Harsh and Unusual Road Safety Punishments Around the World

February 20, 2020

in

Road Safety

by

Richard Greenwood

Every year we hear of police crackdowns on speeding and initiatives in other States such as double demerits over public holidays. A hefty speeding fine and some points on your licence may seem like a strong deterrent but they are pretty mild compared to some of the alternatives being dished out overseas.

Paying the price for drink driving

A number of countries and US States have strict penalties including minimum jail sentences for driving under the influence, even for first time offenders. Arizona for example has a minimum ten day sentence. Introducing these harsh penalties seems to have had the desired effect. Alcohol related deaths on the road dropped by 51.9% between 2005-2014, far more than the national US average. In Asia, Taiwan still has the option of the death sentence if driving under the influence caused serious injury or death.

An unusual approach to a jail sentence was handed down this year in Dallas, Texas recently. The driver was sentenced to 180 days in jail and 10 years probation. However, to send a powerful message and to honour the 34 year old victim, Emily Javadi, the driver was sentenced to serve 120 now and then a week in jail for the next nine years on the anniversary of Emily’s death.

<blockquote class="twitter-tweet" data-lang="en"><p lang="en" dir="ltr">He killed their daughter while driving drunk. Now he&#39;ll spend the anniversary of her death for the next 9 years in jail. <a href="https://twitter.com/wfaachannel8?ref_src=twsrc%5Etfw">@wfaachannel8</a> at 10 <a href="https://t.co/MhyT40DFPk">pic.twitter.com/MhyT40DFPk</a></p>&mdash; Marie Saavedra (@MSaavedraTV) <a href="https://twitter.com/MSaavedraTV/status/834604452439015424?ref_src=twsrc%5Etfw">February 23, 2017</a></blockquote>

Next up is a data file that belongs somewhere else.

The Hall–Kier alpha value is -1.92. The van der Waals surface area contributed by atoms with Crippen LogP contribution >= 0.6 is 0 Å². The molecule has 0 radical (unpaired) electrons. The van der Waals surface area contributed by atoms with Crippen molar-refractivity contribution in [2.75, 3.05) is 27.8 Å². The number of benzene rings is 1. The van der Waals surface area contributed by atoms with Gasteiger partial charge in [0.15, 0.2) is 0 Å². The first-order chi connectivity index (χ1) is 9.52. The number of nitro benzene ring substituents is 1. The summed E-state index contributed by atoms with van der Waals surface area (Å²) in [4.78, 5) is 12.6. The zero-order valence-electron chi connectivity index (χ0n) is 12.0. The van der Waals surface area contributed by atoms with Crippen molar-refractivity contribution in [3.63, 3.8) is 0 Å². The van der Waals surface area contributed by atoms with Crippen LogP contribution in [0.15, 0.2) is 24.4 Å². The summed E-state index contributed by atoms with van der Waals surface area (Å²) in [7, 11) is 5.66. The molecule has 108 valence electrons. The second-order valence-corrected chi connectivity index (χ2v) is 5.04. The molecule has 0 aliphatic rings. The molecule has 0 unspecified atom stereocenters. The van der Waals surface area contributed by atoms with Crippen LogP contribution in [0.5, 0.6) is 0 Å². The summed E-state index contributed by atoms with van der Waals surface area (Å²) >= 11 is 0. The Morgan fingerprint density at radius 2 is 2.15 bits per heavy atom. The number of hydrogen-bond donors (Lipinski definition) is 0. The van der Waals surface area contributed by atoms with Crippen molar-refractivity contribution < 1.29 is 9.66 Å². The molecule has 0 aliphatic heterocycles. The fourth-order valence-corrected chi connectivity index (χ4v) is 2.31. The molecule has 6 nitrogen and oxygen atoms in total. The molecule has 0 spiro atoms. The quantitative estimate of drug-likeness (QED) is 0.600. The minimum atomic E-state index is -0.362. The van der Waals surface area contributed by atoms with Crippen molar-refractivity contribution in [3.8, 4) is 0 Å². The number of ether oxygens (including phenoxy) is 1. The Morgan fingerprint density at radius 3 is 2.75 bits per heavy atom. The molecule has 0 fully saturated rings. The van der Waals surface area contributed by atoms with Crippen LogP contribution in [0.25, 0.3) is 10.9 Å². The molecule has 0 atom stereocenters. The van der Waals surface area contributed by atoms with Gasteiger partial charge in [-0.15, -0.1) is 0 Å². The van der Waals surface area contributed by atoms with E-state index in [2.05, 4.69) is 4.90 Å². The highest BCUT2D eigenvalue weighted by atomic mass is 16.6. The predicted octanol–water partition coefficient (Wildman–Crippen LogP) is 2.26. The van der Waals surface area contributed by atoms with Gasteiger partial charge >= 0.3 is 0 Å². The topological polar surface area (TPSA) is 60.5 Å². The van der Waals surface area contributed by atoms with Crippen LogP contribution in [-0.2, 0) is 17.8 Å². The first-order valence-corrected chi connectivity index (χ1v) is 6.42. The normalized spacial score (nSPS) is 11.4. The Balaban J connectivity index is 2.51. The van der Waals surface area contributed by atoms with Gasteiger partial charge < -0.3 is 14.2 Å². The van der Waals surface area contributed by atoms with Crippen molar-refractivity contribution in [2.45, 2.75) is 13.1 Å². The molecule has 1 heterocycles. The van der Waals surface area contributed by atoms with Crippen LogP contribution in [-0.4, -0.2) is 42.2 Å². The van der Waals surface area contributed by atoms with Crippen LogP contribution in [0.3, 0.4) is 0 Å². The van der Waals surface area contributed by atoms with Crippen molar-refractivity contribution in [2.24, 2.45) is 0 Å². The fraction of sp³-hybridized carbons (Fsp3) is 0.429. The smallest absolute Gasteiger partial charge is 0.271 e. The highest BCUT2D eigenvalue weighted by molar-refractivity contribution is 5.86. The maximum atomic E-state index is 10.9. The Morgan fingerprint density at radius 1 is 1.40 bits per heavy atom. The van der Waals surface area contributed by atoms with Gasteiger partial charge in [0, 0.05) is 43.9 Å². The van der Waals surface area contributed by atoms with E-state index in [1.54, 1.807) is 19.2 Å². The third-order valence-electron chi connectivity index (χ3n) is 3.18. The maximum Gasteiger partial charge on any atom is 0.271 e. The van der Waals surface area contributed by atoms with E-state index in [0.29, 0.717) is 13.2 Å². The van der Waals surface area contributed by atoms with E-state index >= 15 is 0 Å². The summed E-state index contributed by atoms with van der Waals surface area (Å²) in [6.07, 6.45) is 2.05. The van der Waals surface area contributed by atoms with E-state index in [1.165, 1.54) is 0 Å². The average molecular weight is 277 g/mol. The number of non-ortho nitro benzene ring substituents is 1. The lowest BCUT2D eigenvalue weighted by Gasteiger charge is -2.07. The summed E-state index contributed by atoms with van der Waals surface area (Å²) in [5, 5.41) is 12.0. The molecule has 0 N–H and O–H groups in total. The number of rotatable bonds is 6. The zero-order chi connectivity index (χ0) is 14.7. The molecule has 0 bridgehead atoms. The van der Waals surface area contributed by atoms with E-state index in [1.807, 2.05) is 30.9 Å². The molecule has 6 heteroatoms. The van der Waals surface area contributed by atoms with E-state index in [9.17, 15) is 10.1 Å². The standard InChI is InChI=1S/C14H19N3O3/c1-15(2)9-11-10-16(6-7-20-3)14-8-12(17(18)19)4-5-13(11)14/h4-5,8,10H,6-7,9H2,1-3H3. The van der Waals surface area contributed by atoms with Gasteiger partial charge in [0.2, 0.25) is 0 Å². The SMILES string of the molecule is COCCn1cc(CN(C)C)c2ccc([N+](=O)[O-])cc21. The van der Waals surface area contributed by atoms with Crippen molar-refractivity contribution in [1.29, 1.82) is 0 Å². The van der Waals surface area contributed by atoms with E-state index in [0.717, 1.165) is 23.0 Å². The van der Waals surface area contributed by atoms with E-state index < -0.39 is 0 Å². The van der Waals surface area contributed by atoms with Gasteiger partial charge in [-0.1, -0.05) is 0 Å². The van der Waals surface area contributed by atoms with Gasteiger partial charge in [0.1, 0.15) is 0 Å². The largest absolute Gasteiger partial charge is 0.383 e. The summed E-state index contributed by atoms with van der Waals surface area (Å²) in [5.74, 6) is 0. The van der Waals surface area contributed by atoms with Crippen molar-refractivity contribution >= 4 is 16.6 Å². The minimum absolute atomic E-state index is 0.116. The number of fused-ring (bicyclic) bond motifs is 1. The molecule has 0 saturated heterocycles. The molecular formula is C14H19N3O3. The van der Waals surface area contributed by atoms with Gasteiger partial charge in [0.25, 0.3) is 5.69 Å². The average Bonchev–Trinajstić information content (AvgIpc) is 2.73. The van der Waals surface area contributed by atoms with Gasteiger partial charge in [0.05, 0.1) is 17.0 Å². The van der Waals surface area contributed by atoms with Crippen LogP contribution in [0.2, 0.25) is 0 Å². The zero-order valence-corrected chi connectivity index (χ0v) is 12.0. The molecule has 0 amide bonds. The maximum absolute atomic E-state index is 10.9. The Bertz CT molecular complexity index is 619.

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A more unusual approach has been trialed in Thailand which has the second worst rate of road fatalities in the world. To give drink drivers and repeat traffic offenders a wake-up call, they are sending offenders to work in morgues among dead bodies.

Police in Canada have also upped deterrent by warning drivers that they’ll be forced to listen to Nickelback's third album ‘Silver Side Up’ on the way to prison if they get caught under the influence!

<blockquote class="twitter-tweet" data-lang="en"><p lang="en" dir="ltr">Bet they never DUI again.<br><br>Cruel Police Force To Make Drunk Drivers Listen To Nickelback <a href="https://t.co/rrDlJbYYzP">https://t.co/rrDlJbYYzP</a> <a href="https://t.co/XTJwKbBMfC">pic.twitter.com/XTJwKbBMfC</a></p>&mdash; AskMen (@AskMen) <a href="https://twitter.com/AskMen/status/804693365442965505?ref_src=twsrc%5Etfw">December 2, 2016</a></blockquote>

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A taste of their own medicine for dazzling other drivers

Police in the Chinese city of Shenzhen are giving drivers who fail to dip their full beams a taste of their own medicine by forcing them to stare into the full beam headlights of a police van for a minute.

Eyes on the road - distracted driving punishments

Accidents caused by distractions such as mobile phones are getting increasing attention in the media and authorities including Queensland have responded with stricter sentences.

Over in Oman, you could find yourself on the inside of a jail cell for ten days if caught using a phone behind the wheel.

In a rush - speeding

If your are earning a motza then you may want to think twice before speeding in Switzerland. Back in 2010, Swiss authorities set a world record by issuing a 650,000 Euro fine ($957,000 AUD approx) after clocking a Mercedes SLS doing 290 KPH! Also in Europe, Finland has doled out a number of six figure fines due to fines being calculated by annual income and net worth.

In 2016 an Ohio judge took a creative approach to sentencing a woman who had no time to give way to a school bus. The judge opted for public shaming by ordering the offender, Shena Hardin to hold up a sign during rush-hour saying ‘Only an idiot would drive on the sidewalk to avoid a school bus’.

Would these punishments change your behaviour? Got your own ideas for punishments?




Richard Greenwood

Marketing Manager at Smith's Lawyers. Advocate for road safety and fan of technology that makes the roads or workplaces safer.

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